Lunch at Sushi Tei

One of those lazy afternoons when we were having lunch break in Holland V – it makes me feel like a student again, wandering around Holland V. And Lunch breaks. It’s weird and wonderful to get to eat with the people you want to eat with during lunch just because they work so near to you. The only other time I got to do that was at school.

I love eating at nice places for lunch (as opposed to dinner) because
1. The prices are generally lower because they get a smaller volume of business during lunch time, and are trying to attract the working adults who are just looking for a quick, fuss-free bite.
2. The light is so much more awesome for taking photos of food.

So today we had a bowl of yakitori don [$9.50] (still don’t understand the Japanese obsession with cuboidal bowls – so difficult to scoop the rice out) and it was the most photogenic bowl of yakitori don ever (and delicious to boot):

It’s fried with onions and ginger and yakitori sauce, which sounds simple enough but I have never been able to replicate it myself.

We also had a little pot of chawanmushi [$4.20] each – liangze was very excited because typically I am the only one ordering chawanmushi and I am extremely stingy about sharing this with him :P Chawanmushi is my favourite part of any meal at Sushi Tei. I douse mine liberally with shoyu too, which mixes in with the dashi stock they use to make the egg. Eggs are my favourite protein of all time – they are so versatile and can be used to make anything from meringue to onsen tamago. And they can be poached a million ways, like for eggs benedict or like ajitsuke tamago. A well done egg is worth a thousand overcooked lobsters. So today we each had our own chawanmushi and everybody was happy. Haha.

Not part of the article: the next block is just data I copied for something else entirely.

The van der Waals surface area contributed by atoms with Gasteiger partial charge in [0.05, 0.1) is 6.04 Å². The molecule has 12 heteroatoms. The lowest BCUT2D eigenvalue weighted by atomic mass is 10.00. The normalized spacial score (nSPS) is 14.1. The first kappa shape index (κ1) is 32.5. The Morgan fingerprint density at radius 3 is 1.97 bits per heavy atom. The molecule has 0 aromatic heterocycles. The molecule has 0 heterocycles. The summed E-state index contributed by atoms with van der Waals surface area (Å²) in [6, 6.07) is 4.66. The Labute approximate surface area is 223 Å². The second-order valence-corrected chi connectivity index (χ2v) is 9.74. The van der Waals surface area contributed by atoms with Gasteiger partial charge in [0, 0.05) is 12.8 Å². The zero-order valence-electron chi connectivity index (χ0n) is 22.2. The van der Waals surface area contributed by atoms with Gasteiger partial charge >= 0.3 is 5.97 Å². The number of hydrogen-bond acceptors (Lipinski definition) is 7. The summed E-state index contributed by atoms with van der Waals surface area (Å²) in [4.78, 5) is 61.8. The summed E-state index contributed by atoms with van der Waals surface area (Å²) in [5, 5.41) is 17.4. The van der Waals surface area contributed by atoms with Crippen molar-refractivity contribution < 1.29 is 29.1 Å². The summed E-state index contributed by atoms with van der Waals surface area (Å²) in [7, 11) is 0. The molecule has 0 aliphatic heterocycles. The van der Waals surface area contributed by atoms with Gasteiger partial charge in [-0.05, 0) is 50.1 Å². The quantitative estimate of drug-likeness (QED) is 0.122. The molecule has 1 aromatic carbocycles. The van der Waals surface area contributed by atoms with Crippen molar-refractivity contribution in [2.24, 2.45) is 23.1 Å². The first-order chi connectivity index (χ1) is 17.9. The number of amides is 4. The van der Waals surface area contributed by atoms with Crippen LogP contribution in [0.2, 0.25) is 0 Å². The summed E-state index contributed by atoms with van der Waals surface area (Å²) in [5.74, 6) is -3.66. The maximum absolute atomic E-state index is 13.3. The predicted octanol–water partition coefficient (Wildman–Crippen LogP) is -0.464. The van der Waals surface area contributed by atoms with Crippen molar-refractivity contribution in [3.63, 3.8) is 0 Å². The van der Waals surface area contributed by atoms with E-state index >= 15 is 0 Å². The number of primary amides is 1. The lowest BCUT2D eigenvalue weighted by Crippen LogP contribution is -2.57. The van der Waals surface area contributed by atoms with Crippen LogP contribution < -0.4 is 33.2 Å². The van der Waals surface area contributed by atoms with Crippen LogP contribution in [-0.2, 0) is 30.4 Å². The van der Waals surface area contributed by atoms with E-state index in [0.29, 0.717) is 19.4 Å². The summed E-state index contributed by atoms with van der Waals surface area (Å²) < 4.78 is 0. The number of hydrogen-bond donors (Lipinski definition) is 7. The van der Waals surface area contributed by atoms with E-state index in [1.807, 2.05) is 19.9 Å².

The top is a little bubbly but it was as silky as ever.

From previous experiences of having waay too much food at Sushi Tei (I have a little problem estimating this because everything comes in such small portions and sometimes Liangze orders sashimi which I don’t take, so I order something of my own and then it snowballs and there is way more food than we wanted in the first place. So this time we only ordered the ebi mentai mayo [$8.80] which is a seasonal offering from one of the sushi tei chefs around the island. I generally like anything mentai-mayo that they do, but it does get cloying after a little while. They would do well to torch the mayo better and to make it a tad spicier. It still loses to Kyushu’s Dynamite, which I have cravings for now and then.



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